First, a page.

So clutchy was the whole sequence that the refs sent it upstairs to show us, in slow motion, just how dexterous the five-eighth-fullback combo had been. Teddy had let through a try, and now Gutho had let through the try, while Walker booted through the first sideline conversion with aplomb, so the onus was back on Parra to prove themselves as the Chooks got stuck into their restart. Instead, this turned into the worst set so far for the blue and gold, as Reagan Campbell-Gillard found himself offside, and Tom Opacic got binned for a high shot on Teddy.
Walker added another two, the Chooks were more than a converted try ahead, and Parra had to work their next one off their line – until JWH became the next player to relieve pressure with a crusher on Perham. Even so, he’d been the best forward on the park today, and he needed to be, since Victor Radley had just left the field for what seemed like an ankle syndesmosis, as Nat Butcher came off the bench. Moses took advantage of the extra position with one of his best boots so far, and it ended with the biggest struggle so far in the chase.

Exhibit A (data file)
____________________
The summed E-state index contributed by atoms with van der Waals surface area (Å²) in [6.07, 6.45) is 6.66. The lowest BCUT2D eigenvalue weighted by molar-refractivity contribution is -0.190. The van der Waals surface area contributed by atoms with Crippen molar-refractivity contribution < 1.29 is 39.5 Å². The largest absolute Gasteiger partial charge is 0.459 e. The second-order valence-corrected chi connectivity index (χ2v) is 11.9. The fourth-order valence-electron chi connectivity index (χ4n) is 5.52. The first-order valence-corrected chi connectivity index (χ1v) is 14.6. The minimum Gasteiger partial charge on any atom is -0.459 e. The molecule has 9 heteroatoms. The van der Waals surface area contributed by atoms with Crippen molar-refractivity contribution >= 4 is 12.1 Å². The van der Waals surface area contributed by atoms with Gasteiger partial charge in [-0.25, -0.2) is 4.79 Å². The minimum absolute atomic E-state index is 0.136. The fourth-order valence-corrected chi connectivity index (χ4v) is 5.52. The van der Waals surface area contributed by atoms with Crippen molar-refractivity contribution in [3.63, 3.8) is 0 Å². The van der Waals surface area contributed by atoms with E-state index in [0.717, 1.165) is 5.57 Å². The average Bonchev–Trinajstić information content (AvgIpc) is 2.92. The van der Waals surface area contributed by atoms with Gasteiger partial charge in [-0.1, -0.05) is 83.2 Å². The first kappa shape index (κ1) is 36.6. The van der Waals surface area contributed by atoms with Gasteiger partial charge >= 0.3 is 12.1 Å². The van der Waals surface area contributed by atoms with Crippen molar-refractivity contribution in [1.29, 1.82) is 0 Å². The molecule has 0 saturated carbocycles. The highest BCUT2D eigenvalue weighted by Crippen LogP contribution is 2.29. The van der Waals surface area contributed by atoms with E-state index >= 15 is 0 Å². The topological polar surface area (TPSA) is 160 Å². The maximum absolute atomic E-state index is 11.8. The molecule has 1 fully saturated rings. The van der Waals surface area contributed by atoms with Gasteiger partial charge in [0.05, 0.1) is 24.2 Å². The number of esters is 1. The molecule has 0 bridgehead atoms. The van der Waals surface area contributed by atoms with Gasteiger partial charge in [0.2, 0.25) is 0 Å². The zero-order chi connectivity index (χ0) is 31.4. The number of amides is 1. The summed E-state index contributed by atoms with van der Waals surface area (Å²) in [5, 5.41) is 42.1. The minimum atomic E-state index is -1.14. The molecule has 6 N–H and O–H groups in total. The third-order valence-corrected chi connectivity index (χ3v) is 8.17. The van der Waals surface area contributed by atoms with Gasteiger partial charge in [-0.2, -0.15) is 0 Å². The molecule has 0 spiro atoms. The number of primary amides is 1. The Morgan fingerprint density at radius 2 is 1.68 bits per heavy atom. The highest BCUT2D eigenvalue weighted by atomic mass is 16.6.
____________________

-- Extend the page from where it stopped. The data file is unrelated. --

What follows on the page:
The footy moved between a few hands before Mahoney finally cleaned it up, and was cleaned up in turn, while Suaalii burned off this messiness with a barnstorming break up the right edge to get his men their last two tackles in the red zone. Yet the messiness continued when Luke Keary hesitated just long enough between kicking and passing to allow Shaun Lane to shut down either option, in the first cold drop of the night from Sydney City. Add to that a strong charge from Will Peninisni to force a Hutchison slow peel, and Parra had a good shot here.